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# Ball hits rod angular momentum example

David explains how a mass can have angular momentum even if it is traveling along a straight line. Then David shows how to solve the conservation of angular momentum problem where a ball hits a rod which can rotate. Created by David SantoPietro.

## Want to join the conversation?

• I still don't quite get how the ball has angular momentum. What I see happening is a ball with regular momentum hitting a rod and causing said rod to move with angular momentum around it's axis. I mean, if the rod wasn't connected to an axis it would just rotate about it's own center of mass, so if it got hit in the middle it should move in the same direction as the ball. Just consider the point of mass where the rod was hit. If that point mass were not part of the rod and therefore not connected to the axis, it would move in the same direction as the ball, with no angular momentum. Isn't David actually describing the transfer and conversion of regular momentum in the ball to angular momentum in the rod?
I'm sure it's me and I'm just missing something, so any clarification would be appreciated. :) Thanks
• I know this is an old comment but I think this may help future viewers. You have the right idea, but you have to be careful when you say "transfer and conversion of regular momentum in the ball to angular momentum in the rod." They are completely different quantities with different units. As you said, if the ball hit the pivot, then no angular momentum would be created. Therefore we know the angular momentum does not depend solely on linear momentum, but on linear momentum and some other quantity, in this case, the radius of closest approach. Therefore we can say relative to some origin (in this case the pivot), the ball has some angular momentum that is equal to the linear momentum times that radius. It is sort of artificial and can be confusing, but necessary in order to solve the problem. Think of it like a torque on a rod, the amount of torque depends on both the perpendicular force and the distance along the rod at which that force acts, not JUST the force, the same basic principle holds true for angular momentum.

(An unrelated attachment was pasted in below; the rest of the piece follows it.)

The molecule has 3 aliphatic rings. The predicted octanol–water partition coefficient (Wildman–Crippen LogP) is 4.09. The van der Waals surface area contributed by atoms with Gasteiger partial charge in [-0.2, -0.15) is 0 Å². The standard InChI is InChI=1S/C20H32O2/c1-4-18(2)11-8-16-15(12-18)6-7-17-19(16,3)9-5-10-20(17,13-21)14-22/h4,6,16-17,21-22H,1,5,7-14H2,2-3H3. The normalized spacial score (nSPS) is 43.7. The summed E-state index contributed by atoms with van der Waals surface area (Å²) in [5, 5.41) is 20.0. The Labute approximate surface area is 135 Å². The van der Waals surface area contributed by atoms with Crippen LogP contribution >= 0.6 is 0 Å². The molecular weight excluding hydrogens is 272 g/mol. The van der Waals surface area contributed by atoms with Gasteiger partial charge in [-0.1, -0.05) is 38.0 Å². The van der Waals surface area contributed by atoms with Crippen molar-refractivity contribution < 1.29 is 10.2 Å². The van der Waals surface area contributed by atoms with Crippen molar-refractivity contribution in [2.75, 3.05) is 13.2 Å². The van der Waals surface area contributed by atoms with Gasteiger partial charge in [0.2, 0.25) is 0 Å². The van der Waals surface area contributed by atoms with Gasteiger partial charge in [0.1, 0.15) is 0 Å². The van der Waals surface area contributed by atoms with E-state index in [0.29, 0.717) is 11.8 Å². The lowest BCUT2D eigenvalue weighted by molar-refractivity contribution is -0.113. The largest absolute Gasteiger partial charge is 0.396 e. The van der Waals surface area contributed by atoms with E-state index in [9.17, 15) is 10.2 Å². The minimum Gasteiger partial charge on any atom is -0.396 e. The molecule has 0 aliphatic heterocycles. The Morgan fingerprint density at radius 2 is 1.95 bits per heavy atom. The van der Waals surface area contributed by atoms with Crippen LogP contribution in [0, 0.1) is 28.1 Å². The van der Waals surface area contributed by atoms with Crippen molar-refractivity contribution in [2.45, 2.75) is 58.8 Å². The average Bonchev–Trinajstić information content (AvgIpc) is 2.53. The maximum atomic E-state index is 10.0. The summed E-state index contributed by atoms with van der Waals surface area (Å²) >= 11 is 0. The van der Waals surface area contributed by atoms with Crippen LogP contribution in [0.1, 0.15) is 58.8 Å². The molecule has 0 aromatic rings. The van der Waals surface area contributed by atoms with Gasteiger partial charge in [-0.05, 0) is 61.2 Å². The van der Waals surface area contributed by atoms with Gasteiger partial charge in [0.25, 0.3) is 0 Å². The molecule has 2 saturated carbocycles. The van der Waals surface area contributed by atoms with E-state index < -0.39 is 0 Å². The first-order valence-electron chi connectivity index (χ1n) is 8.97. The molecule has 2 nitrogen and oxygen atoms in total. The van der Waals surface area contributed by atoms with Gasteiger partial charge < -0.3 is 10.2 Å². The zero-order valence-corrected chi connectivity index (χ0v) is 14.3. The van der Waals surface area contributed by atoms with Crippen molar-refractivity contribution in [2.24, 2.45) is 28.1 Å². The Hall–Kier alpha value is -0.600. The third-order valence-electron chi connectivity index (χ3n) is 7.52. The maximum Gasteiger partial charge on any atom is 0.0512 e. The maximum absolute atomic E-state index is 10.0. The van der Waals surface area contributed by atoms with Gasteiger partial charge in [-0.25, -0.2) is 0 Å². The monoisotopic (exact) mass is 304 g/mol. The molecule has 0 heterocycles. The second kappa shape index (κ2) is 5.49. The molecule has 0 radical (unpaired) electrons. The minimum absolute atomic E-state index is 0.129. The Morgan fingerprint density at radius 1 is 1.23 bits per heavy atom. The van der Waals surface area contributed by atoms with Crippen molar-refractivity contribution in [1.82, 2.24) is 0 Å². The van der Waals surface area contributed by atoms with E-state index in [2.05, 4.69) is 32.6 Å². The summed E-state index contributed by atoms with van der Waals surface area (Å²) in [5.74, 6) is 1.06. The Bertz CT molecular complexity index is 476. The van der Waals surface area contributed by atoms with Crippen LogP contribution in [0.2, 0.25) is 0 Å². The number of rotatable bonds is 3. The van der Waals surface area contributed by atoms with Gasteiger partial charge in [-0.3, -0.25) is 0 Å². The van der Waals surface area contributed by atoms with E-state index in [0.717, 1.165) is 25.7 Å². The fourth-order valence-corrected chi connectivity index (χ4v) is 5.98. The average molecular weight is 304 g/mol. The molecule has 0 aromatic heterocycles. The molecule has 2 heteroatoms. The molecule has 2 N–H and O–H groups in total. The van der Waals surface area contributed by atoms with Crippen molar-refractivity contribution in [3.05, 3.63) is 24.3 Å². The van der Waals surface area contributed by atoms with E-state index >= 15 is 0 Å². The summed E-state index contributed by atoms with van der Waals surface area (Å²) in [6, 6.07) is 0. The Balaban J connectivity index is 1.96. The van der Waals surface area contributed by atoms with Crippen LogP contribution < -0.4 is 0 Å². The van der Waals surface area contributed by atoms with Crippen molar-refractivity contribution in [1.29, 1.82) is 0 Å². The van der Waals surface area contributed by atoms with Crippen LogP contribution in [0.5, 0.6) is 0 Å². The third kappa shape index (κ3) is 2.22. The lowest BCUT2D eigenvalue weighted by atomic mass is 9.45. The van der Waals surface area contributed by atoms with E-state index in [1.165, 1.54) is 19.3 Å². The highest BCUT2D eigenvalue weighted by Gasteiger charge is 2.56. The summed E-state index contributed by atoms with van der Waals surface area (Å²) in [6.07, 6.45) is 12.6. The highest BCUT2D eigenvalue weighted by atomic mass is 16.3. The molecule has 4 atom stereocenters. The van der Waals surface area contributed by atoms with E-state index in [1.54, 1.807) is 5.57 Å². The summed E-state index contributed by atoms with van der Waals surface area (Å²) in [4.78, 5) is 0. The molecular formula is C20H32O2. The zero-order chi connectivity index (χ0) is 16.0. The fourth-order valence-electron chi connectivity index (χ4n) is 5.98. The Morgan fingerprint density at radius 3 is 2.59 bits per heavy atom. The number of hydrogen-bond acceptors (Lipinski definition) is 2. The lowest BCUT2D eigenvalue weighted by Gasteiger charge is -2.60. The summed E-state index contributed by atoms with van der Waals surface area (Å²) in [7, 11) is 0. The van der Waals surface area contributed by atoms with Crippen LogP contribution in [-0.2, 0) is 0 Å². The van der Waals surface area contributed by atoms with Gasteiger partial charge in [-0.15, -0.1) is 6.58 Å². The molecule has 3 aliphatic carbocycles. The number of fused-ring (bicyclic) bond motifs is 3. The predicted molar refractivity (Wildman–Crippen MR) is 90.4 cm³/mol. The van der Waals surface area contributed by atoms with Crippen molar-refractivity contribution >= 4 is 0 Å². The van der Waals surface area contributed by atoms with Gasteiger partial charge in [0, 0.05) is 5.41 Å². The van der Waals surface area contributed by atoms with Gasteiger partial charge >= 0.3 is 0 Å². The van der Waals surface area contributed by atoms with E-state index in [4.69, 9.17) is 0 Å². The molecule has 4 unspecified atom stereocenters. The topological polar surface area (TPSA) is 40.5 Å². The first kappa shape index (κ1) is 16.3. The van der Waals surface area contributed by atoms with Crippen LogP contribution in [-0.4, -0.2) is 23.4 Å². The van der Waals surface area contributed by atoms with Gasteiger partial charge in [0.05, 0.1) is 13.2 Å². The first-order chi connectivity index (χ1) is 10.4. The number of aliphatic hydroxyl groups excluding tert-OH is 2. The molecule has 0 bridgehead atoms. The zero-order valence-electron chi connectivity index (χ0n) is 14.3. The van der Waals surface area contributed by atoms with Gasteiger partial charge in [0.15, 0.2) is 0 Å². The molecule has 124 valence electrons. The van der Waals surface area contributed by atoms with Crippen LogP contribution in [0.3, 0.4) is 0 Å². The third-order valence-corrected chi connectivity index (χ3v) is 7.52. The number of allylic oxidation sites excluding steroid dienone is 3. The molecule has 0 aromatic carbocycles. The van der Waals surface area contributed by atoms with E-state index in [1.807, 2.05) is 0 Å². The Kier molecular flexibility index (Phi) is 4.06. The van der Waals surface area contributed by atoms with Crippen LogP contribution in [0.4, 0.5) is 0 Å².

• can we solve this problem by energy conservation
• But there is conservation of energy.

Where does the kinetic energy go if it is not all converted from the ball to the rod?
• Can anyone tell me why is the moment of inertia for the rod 1/3 MLsquared? I do not quite understand. Thanks in advance. (At )
• I don't understand why we have to take the sin of theta. Could someone please explain? Thanks
• Because angular momentum is
L = m (r x v)
The (r x v) is the cross product between the radius and velocity vectors, which when you take the magnitude it reduces to
|L| = m * |r| * |v| * sin(Θ)
• How did the torque become zero?
• When did the torque become zero? I can help you out if you can tell me when this happened in the video.
• If the ball hits the rod at the axis, the rod wouldn't rotate. Now, where does the angular momentum of the ball go. Because according to the law of conservation of angular momentum, it should be going somewhere. NO?
• no, because if the ball is moving straight towards the axis, it has no angular momentum relative to that axis. See my comment to the top question. Think of it as a set of polar coordinates, if the ball is moving towards the axis then the angle is the same for each step of the ball's motion. Try drawing the axis as a dot ad the ball as a dot, and draw a line between the two at each step of its motion. you will see the ball is going towards the axis, every point will be on a straight line. Otherwise each time it will be at a different angle.
• What if the ball after hitting the rod did not stop and went on straight with a speed of +2m/s. Is this situation the same as described at ?
• Yes. You are going to add another momentum with +2 velocity becouse the +6 velocity is transfered to rod and +2 is stayed within the ball as momentum is always conserved .
• why is the moment of inertia for the rod 1/3 MLsquared? Isnt it supposed to be 1/12 MLsquared?
• That is if the point of rotation is in the center of the rod
• But what happens to total momentum ?
Is it linear + angular momentum ??
• They are 2 entirely different concepts. You can not add apples with oranges . Linear momentum is measure of motion ( momentum) contained in the body , it does not depend upon what origin you are choosing . But angular momentum is always about some Origin , and its value keeps on changing depending upon the origin about which it is being calculated.
• So i did the problem if the ball bounces back with 2m/s, and i got the final angular velocity to be 3.75rad/s, which is greater than when ball stops. How is that make sense? When the ball stops all the momentum got transferred to the rod, but when ball bounces back, only part of it go transferred, shouldnt the final angular velocity of the rod be less?